David’s statement in verse 1 of Psalm 26 is somewhat surprising. Many of David’s psalms describe the inner turmoil that he faced in his life – turmoil that all people can relate to. As with all people, David had his faults and made many mistakes. Some of those mistakes were very severe. Yet, in verse one David wrote, “Vindicate me, O Lord, for I have led a blameless life; I have trusted in the Lord without wavering.” In light of his writings and life, how could David write that his life was blameless?
From the context of the psalm, David had probably been accused of committing some wrong or sin. In this case, David was innocent and his innocence was so apparent that he considered himself blameless. In view of the false charge, David could say with confidence, “I have led a blameless life”.
All of us today say similar things, if we have been accused of wrong-doing of which we are Innocent. Often, our statement is, “I haven’t done anything wrong!”, or, “I’m completely innocent!” Obviously, these kinds of statements, in a general sense, are not entirely true; but for a specific situation, they are acceptable. Looking at the psalm from this standpoint, David’s words become clearer.
From countless references in the Old and New Testament scriptures, it is clear that God had special affection for David. The destruction of Judah and Israel was delayed for many years because of David. Why God’s affection? Why did not God hold Saul, Solomon, or some of the other kings in equal esteem? On several occasions, David did things that displeased God (including murdering Uriah!); yet there was a difference. The secret can be found in verse 8, “I love the house where YOU live, O Lord, the place where your glory dwells.” David possessed a deep, personal, unwavering love for God. God was his whole life.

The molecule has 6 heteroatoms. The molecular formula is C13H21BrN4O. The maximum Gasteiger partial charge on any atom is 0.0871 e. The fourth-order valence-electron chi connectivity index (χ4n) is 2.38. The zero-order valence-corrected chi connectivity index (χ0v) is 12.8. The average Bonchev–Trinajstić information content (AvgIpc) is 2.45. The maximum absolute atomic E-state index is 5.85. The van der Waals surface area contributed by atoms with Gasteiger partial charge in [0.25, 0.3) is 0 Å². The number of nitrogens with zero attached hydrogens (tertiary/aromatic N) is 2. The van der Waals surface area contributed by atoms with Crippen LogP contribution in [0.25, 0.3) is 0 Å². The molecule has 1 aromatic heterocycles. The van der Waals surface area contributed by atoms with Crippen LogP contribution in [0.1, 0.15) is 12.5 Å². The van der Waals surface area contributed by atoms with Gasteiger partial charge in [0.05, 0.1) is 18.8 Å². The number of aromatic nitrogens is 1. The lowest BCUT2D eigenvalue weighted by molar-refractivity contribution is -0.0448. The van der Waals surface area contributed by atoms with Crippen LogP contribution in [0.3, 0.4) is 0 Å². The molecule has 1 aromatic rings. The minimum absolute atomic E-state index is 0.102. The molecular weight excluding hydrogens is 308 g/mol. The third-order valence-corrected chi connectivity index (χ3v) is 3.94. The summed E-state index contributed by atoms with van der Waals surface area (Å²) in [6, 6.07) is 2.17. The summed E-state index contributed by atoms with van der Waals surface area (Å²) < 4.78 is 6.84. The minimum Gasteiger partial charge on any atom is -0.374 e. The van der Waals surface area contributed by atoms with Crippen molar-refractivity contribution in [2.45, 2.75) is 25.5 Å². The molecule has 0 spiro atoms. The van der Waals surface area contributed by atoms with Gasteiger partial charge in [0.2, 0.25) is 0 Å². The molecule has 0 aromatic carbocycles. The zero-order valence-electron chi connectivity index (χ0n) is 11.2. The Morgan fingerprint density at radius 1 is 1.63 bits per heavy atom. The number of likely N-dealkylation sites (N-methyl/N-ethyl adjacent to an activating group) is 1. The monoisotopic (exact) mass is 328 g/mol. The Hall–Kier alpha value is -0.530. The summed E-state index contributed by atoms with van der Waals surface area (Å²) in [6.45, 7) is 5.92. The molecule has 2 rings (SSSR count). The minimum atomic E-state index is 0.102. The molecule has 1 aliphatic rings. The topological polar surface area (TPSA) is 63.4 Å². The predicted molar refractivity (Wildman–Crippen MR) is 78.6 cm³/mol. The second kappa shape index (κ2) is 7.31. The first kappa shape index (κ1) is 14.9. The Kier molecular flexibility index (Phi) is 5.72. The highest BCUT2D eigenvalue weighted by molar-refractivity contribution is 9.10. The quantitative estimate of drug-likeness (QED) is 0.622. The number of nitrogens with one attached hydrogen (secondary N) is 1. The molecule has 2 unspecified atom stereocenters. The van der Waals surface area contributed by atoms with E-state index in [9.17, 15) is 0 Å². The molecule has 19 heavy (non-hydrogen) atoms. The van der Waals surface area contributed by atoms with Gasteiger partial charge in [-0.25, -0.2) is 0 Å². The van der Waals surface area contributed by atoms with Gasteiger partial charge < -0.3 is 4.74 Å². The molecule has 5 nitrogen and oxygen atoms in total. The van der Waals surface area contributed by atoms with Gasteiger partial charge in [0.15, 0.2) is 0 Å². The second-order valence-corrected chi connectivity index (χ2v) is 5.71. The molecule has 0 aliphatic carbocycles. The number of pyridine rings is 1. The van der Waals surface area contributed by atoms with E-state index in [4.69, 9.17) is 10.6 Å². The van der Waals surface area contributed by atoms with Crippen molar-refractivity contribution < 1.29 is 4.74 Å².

Like us all, David often failed to master the sinful demands of his fleshly nature, but his love never changed. After much preparation, and one false start, the Ark of the Covenant finally entered the city of Jerusalem. A great procession accompanied the Ark. The scriptures state that “David, wearing a linen ephod, danced before the Lord with all his might.”
For many, that would have hardy been the proper conduct for a king! Yet, that act was an indication of the personal love and commitment that David had for his Lord. The psalms that David wrote are actually love letters. David placed his life in the hands of God, and he poured out his needs, hurts, and love to the only being that could help him – the living GOD!
The application today is obvious. The first great commandment is still that we shall love the Lord our God with all of our heart, our soul, and our mind. John wrote in his first letter, “God is love. Whoever lives in love lives in God, and God in him….There is no fear in love”. David knew and applied that kind of love for God in his life. He did that without the benefit of the New Testament scriptures, and the beautiful message of the Gospel. With what we have today, how much more should our love for our Lord shine forth?
Verse 12 contains an interesting statement, “My foot stands on a level place; in the congregations I shall bless the LORD.” A strong, personal faith in God allows a person to be “centered”, stable, and calm in the face of adversity. A newscast shows a town destroyed by a tornado. Yet, often people will say, “We’re alive and through the Lord, we will build again.” A man was interviewed that had been in a terrible accident at work. He lost his leg and most of one arm. Yet, he saw himself as being blessed, because he was still with his family, and he had overcome his injuries to work again.
How do people do that? Why don’t they give into despair and/or bitterness? The Lord is their anchor, their fortress, their refuge. They KNOW that this is not all there is to life. They are stable, sure, centered!